An emergency fund is one of those fundamental things in personal finance we all agree is important but rarely follow through on doing.
There’s always something more pressing. Bills, car repair, kids’ sports fees — always something.
Or debt is pressing on us. If a few hundred bucks shows up in an account, it usually feels better spent paying down a credit card.
But what if you had to come up with $1,000 by Monday? Would you have that on hand? Be forced to ask family?
Or worse, take out money on that same card at punitive interest rates?
Here are four strategies for building up an emergency fund. You can mix and match them to find the combination that works best for you.
Strategy No. 1: Pay yourself first
Many people don’t realize this, but employers will split your paycheck into more than one account.
For instance, you could ask to send $100 per pay period to your savings account. Or, if you think it will be too easy to spend, to a brokerage account.
You aren’t likely to spend money you don’t see. Just let it go until you have three months’ cost of living in the emergency account.
Strategy No. 2: Get out of debt and build savings
If you have debts, go ahead and do strategy No. 1 but make it match whatever you regularly pay on your cards.
If you send $200 to credit cards, send $200 to savings. If you can’t, send at least half.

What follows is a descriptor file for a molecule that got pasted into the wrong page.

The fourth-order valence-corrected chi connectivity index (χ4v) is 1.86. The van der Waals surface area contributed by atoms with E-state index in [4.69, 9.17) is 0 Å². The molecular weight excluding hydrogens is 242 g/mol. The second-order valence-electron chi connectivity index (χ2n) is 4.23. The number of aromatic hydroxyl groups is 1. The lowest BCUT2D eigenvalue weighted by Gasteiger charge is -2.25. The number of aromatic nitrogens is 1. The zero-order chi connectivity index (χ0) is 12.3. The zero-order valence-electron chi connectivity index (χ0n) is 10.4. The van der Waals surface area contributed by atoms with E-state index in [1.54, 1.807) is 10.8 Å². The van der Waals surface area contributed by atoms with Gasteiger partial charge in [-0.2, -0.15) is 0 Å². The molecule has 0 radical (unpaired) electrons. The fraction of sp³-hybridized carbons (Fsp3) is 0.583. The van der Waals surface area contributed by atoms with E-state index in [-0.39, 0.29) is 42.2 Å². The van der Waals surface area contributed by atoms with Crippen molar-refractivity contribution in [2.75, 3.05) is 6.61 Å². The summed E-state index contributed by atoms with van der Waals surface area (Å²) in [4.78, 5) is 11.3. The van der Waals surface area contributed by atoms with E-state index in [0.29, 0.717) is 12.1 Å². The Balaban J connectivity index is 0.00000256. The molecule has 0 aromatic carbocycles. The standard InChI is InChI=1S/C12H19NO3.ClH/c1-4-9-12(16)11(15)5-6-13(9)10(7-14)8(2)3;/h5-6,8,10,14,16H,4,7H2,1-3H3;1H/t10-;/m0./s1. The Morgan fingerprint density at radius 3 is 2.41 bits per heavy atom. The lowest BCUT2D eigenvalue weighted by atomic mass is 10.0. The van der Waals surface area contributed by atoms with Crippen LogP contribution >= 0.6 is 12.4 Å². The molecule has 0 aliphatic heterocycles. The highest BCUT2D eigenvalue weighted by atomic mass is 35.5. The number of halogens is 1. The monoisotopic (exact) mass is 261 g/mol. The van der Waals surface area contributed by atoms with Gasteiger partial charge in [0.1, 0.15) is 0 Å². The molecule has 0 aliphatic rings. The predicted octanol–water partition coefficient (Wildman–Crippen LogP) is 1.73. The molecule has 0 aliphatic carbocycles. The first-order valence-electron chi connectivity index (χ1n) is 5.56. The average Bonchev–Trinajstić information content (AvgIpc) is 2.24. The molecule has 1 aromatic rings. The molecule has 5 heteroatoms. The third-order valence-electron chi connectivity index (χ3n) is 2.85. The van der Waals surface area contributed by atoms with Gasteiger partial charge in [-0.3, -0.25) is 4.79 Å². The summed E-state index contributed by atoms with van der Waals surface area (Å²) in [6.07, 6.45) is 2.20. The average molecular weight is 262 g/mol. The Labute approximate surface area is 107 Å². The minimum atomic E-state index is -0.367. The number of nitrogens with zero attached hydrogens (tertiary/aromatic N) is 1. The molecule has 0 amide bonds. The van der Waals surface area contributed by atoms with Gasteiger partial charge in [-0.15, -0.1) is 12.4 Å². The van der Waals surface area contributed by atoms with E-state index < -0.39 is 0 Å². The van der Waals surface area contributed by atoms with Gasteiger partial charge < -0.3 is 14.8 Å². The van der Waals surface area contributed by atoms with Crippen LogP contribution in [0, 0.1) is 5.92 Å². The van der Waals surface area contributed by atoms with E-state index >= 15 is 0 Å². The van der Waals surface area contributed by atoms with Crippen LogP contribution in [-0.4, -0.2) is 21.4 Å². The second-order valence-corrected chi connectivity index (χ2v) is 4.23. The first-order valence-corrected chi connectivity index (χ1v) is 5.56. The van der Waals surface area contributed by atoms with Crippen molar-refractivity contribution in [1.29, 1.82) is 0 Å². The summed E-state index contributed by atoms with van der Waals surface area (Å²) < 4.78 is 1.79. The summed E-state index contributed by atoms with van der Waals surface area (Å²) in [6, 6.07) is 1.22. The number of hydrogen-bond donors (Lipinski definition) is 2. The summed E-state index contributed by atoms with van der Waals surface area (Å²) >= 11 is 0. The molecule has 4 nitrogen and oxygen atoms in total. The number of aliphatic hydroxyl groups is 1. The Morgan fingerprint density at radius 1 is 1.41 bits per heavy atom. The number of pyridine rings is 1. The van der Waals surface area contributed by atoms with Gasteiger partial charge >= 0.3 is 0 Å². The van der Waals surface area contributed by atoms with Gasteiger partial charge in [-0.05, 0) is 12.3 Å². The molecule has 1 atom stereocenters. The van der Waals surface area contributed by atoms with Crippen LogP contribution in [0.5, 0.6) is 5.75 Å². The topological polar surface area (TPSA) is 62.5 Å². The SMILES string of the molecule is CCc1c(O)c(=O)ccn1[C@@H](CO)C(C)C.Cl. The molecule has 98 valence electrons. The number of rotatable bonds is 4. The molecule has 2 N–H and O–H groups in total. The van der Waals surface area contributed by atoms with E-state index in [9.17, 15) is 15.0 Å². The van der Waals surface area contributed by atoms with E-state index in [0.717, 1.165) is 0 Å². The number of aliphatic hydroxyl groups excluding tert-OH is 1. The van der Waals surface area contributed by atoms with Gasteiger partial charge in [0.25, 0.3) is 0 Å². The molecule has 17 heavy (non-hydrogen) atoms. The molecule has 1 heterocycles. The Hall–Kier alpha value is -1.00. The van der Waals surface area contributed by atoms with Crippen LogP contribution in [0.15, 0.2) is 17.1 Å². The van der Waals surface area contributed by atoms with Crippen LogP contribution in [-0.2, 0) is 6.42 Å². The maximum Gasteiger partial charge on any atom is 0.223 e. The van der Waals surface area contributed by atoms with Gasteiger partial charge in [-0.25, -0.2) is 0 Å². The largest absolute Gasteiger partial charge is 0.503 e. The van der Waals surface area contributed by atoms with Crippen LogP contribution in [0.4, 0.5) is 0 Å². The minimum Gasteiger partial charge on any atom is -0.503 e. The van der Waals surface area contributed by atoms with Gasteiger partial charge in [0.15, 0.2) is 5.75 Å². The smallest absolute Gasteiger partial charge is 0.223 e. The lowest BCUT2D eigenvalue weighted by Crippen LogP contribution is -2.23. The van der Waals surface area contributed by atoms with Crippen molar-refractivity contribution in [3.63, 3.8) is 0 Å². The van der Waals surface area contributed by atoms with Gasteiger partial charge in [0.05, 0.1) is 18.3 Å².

Strategy No. 3: Lump windfalls
Do you get a big tax refund every year? Dump that cash into your separate account.
Does an older relative write you checks at the holidays? Bank that money instead.
Any time you see unexpected money, a bonus, whatever it may be, turn it into emergency savings funding.
Strategy No. 4: Open a Roth IRA
You may not realize it, but money you put in a Roth IRA can be taken out later, penalty free.
There are rules. The Roth has to have been open five years, and you can only take the contributions, not appreciation and dividends.
Since the contributions were post-tax, withdrawals are tax-free. Your money can grow with the market but be available for true emergencies.
Try any or all of these strategies and see if you can get even a simple rainy-day fund started.
It doesn’t matter how long it takes. What matters is getting started in the first place.
MarketRiders, Inc. is a registered investment adviser. Information presented is for educational purposes only and does not intend to make an offer or solicitation for the sale or purchase of any specific securities, investments, or investment strategies. Investments involve risk and, unless otherwise stated, are not guaranteed. Be sure to first consult with a qualified financial adviser and/or tax professional before implementing any strategy discussed herein. Past performance is not indicative of future performance.